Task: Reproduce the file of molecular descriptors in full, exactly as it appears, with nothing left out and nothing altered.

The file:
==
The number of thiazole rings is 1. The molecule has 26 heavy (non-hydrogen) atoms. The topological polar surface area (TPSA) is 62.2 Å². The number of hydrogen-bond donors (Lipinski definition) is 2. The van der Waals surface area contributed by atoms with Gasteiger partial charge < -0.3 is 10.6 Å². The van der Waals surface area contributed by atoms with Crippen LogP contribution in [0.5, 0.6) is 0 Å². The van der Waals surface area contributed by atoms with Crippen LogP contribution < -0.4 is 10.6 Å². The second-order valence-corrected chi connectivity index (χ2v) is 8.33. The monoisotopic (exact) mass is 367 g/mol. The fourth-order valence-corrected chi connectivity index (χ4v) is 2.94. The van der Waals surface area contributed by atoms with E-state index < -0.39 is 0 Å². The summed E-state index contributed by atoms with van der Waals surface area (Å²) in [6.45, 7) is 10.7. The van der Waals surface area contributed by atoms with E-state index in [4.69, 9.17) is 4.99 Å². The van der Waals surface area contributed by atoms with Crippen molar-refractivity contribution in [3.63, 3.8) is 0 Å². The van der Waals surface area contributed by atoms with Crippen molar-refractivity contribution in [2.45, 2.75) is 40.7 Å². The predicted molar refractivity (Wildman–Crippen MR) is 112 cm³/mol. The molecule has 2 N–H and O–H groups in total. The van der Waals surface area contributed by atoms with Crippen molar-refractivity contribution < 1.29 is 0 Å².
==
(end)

The number of thiazole rings is 1. The molecule has 26 heavy (non-hydrogen) atoms. The topological polar surface area (TPSA) is 62.2 Å². The number of hydrogen-bond donors (Lipinski definition) is 2. The van der Waals surface area contributed by atoms with Gasteiger partial charge < -0.3 is 10.6 Å². The van der Waals surface area contributed by atoms with Crippen LogP contribution in [0.5, 0.6) is 0 Å². The van der Waals surface area contributed by atoms with Crippen LogP contribution < -0.4 is 10.6 Å². The second-order valence-corrected chi connectivity index (χ2v) is 8.33. The monoisotopic (exact) mass is 367 g/mol. The fourth-order valence-corrected chi connectivity index (χ4v) is 2.94. The van der Waals surface area contributed by atoms with E-state index < -0.39 is 0 Å². The summed E-state index contributed by atoms with van der Waals surface area (Å²) in [6.45, 7) is 10.7. The van der Waals surface area contributed by atoms with E-state index in [4.69, 9.17) is 4.99 Å². The van der Waals surface area contributed by atoms with Crippen molar-refractivity contribution in [3.63, 3.8) is 0 Å². The van der Waals surface area contributed by atoms with Crippen molar-refractivity contribution in [2.45, 2.75) is 40.7 Å². The predicted molar refractivity (Wildman–Crippen MR) is 112 cm³/mol. The molecule has 2 N–H and O–H groups in total. The van der Waals surface area contributed by atoms with Crippen molar-refractivity contribution < 1.29 is 0 Å².